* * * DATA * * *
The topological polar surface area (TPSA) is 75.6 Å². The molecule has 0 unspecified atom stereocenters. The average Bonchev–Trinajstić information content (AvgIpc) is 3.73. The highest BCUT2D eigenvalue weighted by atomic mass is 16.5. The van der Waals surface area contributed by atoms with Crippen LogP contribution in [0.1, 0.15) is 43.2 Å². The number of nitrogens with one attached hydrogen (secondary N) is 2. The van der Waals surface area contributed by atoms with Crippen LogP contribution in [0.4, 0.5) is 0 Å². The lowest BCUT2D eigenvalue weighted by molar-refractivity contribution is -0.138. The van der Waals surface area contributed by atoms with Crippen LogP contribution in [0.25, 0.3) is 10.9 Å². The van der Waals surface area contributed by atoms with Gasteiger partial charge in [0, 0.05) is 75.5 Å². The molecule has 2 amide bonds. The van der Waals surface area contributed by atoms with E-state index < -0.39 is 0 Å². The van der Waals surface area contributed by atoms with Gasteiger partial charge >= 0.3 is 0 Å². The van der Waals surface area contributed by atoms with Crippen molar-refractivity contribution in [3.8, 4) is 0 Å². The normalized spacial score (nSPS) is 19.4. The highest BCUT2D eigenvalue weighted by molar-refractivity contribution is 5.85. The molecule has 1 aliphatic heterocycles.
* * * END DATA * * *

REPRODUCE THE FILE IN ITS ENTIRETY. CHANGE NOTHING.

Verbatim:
The topological polar surface area (TPSA) is 75.6 Å². The molecule has 0 unspecified atom stereocenters. The average Bonchev–Trinajstić information content (AvgIpc) is 3.73. The highest BCUT2D eigenvalue weighted by atomic mass is 16.5. The van der Waals surface area contributed by atoms with Crippen LogP contribution in [0.1, 0.15) is 43.2 Å². The number of nitrogens with one attached hydrogen (secondary N) is 2. The van der Waals surface area contributed by atoms with Crippen LogP contribution in [0.4, 0.5) is 0 Å². The lowest BCUT2D eigenvalue weighted by molar-refractivity contribution is -0.138. The van der Waals surface area contributed by atoms with Crippen LogP contribution in [0.25, 0.3) is 10.9 Å². The van der Waals surface area contributed by atoms with Gasteiger partial charge in [0, 0.05) is 75.5 Å². The molecule has 2 amide bonds. The van der Waals surface area contributed by atoms with E-state index < -0.39 is 0 Å². The van der Waals surface area contributed by atoms with Gasteiger partial charge >= 0.3 is 0 Å². The van der Waals surface area contributed by atoms with Crippen molar-refractivity contribution in [3.8, 4) is 0 Å². The normalized spacial score (nSPS) is 19.4. The highest BCUT2D eigenvalue weighted by molar-refractivity contribution is 5.85. The molecule has 1 aliphatic heterocycles.